6. If you are sure, solid about what you love, what you believe in, you get the bravery to do even things that might obliterate you. Hopefully, those things are well-put together--truly moral, as in in alignment with reality. In alignment with the flow of the universe. You will know what to do, and do it. This is what separates a highly-evolved human from those who are not. One of the sad, frightening realizations that is obtained when you are working on your personal evolution is that there are those who walk on this earth who are not fully human. Empathy is a survival mechanism, a component even, from what we see in evolutionary psychology, say. Real empathy is one of the things that allow us guides, markers, to make good decisions. If you know what is truly right (in harmony with all existence), it is very likely you will try to do that right thing. Every day, we all make nearly-countless amounts of decisions; little ones, medium ones, and occasionally very large ones. And sometimes, what might appear off-rip to be a very small one is very impactful--it requires a discerning, honest eye: awareness (in the fullest sense of that word). In the larger ones that come roaring in at you, the biggies, this is where you find out exactly how "strong" you are. And that kind of moment is always an incredible realization--to have yourself instantly gauged by what reality has brought to you, so to say. It's actually a good moment of consciousness, but by then you are usually too far engaged in deciding to truly enjoy it. rde
  7. Been there and done that. I couldn't rescue the dog because it ran off. Years ago, this was. I had just come off a gig at Cleveland State University, and was walking out to find my car (it was in the dead of a horrible winter, there was almost no one on Euclid Avenue, which is basically a frozen wind tunnel when it gets like that). Some asshole standing there in the middle of this kicking the shit out of his already-starved dog. I saw red (anytime I see violent attacks on the weak--kids, wives, smaller people, animals) I lose control, which is almost impossible for me. First I warned him to stop ("Hey, cut that out--no reason for that."), which only fueled his fire and he set in again. I put down my guitar in the slush and started in on him. I broke his nose, his jaw, his ribs, and a couple of other things, I think. It was not a controlled situation, and also fighting in subzero is nasty business. I left him unconscious in a pool of his own blood in the middle of Euclid Ave., the dog bolted off (tried to find him but could not), and left. I'm not saying whether that was right or wrong, I'm just saying that's what you will get if I see it. Then, of course, there is this kind of shit: Edison Fries an Elephant 1903: Thomas Edison stages his highly publicized electrocution of an elephant in order to demonstrate the dangers of alternating current, which, if it posed any immediate danger at all, was to Edison's own direct current. Edison had established direct current at the standard for electricity distribution and was living large off the patent royalties, royalties he was in no mood to lose when George Westinghouse and Nicola Tesla showed up with alternating current. Edison's aggressive campaign to discredit the new current took the macabre form of a series of animal electrocutions using AC (a killing process he referred to snidely as getting "Westinghoused"). Stray dogs and cats were the most easily obtained, but he also zapped a few cattle and horses. Edison got his big chance, though, when the Luna Park Zoo at Coney Island decided that Topsy, a cranky female elephant who had squashed three handlers in three years (including one idiot who tried feeding her a lighted cigarette), had to go. Park officials originally considered hanging Topsy but the SPCA objected on humanitarian grounds, so someone suggesting having the pachyderm "ride the lightning," a practice that had been used in the American penal system since 1890 to dispatch the condemned. Edison was happy to oblige. This portion of Edison's film Electrocuting an Elephant is taken from a German television show. When the day came, Topsy was restrained using a ship's hawser fastened on one end to a donkey engine and on the other to a post. Wooden sandals with copper electrodes were attached to her feet and a copper wire run to Edison's electric light plant, where his technicians awaited the go-ahead. In order to make sure that Topsy emerged from this spectacle more than just singed and angry, she was fed cyanide-laced carrots moments before a 6,600-volt AC charge slammed through her body. Officials needn't have worried. Topsy was killed instantly and Edison, in his mind anyway, had proved his point. A crowd put at 1,500 witnessed Topsy's execution, which was filmed by Edison and released later that year asElectrocuting an Elephant. In the end, though, all Edison had to show for his efforts was a string of dead animals, including the unfortunate Topsy, and a current that quickly fell out of favor as AC demonstrated its superiority in less lethal ways to become the standard.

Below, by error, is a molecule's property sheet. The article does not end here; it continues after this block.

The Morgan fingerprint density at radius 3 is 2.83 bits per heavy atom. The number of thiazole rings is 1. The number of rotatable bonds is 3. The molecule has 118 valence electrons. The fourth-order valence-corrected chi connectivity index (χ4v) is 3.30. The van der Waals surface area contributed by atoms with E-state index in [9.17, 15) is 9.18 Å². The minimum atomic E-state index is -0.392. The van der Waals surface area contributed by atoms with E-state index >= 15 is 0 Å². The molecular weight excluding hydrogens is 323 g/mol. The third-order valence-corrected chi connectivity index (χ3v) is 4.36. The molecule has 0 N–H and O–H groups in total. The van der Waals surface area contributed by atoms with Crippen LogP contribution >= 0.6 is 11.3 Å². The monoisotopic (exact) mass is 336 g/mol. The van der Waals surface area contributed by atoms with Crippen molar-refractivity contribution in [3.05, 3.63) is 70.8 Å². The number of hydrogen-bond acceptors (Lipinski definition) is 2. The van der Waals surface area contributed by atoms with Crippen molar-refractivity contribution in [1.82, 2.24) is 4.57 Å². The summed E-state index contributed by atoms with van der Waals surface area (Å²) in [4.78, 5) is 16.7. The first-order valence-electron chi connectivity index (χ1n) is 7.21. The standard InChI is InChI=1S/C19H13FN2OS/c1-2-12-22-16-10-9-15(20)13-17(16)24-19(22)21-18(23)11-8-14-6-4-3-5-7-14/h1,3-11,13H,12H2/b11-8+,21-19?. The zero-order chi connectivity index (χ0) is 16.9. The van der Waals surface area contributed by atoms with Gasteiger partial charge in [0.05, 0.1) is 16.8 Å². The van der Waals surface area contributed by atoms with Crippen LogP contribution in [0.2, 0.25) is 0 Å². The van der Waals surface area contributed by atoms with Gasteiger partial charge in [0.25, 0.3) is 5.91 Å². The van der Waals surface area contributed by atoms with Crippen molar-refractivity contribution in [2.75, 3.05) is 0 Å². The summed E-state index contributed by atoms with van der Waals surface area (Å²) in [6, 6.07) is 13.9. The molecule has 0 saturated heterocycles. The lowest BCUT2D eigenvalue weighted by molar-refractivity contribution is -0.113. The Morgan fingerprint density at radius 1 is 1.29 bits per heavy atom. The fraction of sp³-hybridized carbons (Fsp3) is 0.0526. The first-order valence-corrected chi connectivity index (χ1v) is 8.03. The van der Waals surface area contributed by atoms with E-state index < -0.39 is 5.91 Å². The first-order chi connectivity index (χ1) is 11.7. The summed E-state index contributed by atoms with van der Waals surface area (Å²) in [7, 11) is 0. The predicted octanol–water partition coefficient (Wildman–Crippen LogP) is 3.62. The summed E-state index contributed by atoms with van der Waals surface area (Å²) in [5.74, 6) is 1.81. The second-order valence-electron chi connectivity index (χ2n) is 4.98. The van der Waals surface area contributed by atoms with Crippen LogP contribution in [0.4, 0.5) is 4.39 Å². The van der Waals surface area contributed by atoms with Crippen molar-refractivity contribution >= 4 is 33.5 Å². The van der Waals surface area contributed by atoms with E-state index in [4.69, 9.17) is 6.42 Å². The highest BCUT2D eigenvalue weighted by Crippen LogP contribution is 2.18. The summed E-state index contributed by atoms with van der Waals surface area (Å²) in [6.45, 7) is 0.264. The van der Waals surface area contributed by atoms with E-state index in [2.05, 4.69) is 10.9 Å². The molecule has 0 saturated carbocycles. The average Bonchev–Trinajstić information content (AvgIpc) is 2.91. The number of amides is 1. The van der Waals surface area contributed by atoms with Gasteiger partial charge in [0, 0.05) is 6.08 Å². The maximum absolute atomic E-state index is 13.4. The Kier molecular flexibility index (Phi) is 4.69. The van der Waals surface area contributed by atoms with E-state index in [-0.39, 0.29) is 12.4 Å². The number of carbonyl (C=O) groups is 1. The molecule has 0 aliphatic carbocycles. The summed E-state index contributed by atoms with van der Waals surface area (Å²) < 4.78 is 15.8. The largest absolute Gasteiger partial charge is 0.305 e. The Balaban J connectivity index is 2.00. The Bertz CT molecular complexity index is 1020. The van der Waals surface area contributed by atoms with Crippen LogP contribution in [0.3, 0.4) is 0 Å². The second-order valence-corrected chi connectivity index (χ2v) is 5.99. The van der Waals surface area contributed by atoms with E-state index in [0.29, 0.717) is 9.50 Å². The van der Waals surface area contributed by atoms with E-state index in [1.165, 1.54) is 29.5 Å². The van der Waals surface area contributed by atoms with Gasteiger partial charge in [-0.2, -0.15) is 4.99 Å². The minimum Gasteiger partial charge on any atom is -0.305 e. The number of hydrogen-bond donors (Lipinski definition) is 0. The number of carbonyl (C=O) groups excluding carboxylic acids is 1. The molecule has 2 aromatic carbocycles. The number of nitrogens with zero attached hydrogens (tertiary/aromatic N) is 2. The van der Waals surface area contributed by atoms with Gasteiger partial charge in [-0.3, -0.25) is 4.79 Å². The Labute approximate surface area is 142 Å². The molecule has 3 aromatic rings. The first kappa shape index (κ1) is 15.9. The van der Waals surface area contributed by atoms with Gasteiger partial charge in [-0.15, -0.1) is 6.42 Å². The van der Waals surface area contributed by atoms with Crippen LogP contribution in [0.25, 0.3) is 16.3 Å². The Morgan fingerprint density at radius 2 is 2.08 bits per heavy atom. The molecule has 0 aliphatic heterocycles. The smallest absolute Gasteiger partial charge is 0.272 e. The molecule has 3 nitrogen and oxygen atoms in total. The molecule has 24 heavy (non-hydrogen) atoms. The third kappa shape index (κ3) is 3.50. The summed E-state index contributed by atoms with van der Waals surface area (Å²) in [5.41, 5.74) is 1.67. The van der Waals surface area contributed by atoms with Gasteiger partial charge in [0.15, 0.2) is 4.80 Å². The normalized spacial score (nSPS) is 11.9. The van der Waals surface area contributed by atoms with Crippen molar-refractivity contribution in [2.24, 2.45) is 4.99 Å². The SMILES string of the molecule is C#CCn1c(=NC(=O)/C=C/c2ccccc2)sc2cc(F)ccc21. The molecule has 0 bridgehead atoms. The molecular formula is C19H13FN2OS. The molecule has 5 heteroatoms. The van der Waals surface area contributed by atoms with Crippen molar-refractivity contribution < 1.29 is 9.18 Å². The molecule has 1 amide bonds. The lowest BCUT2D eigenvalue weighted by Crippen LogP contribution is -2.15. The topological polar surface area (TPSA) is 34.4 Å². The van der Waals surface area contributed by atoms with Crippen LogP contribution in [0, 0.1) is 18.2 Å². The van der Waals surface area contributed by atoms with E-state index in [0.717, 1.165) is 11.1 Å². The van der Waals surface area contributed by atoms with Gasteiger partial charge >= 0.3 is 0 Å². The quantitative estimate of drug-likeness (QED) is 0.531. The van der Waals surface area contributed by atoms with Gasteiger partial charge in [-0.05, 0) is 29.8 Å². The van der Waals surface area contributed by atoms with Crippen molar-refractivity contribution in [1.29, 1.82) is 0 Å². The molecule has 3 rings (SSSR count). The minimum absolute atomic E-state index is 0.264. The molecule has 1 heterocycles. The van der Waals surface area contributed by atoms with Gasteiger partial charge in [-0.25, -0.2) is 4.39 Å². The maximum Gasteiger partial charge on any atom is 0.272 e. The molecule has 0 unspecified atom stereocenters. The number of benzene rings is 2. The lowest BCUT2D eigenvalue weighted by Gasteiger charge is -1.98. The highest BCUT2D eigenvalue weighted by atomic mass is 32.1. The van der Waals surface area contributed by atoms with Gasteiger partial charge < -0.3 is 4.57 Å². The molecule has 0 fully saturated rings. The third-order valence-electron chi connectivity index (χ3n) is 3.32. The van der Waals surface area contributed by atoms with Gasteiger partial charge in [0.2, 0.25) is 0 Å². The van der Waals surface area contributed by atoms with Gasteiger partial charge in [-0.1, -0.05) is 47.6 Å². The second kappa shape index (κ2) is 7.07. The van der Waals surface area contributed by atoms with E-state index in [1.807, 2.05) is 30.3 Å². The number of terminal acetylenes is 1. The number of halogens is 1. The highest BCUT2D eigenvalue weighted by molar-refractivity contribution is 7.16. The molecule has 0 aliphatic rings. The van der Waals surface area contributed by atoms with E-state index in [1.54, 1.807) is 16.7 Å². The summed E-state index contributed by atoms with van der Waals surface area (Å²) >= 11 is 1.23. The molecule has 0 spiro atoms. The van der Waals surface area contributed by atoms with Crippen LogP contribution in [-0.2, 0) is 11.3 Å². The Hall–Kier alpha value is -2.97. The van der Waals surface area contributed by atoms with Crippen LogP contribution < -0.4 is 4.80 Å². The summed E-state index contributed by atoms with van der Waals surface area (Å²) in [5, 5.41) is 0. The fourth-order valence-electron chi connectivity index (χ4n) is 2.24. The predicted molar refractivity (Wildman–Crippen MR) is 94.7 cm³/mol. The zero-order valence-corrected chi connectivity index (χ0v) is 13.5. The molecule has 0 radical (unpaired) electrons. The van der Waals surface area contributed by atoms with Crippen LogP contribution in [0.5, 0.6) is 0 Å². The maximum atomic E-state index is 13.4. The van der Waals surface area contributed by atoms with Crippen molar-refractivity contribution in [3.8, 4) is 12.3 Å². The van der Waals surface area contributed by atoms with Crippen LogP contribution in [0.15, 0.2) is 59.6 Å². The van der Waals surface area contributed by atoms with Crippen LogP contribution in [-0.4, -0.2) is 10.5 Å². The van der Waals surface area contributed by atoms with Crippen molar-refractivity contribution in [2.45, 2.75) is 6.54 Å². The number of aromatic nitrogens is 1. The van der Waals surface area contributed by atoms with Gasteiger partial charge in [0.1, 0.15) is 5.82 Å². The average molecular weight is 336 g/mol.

8. I never get used to this part of the business. Thanks, Adam, for the share. r
  9. Rich: I have dealt with the Angel Investors and I have the utmost respect for them, see this here. Essentially compares Angel Investors v. Venture Capitalists. Adam just my first quick idea Great start! Thank you so much, Adam--I sent it to Dar. r
  10. Yeah, thank you and that is right. Forest for the trees. She's sitting with a loan officer at her bank right now. So, so far, so good. Thank you! rde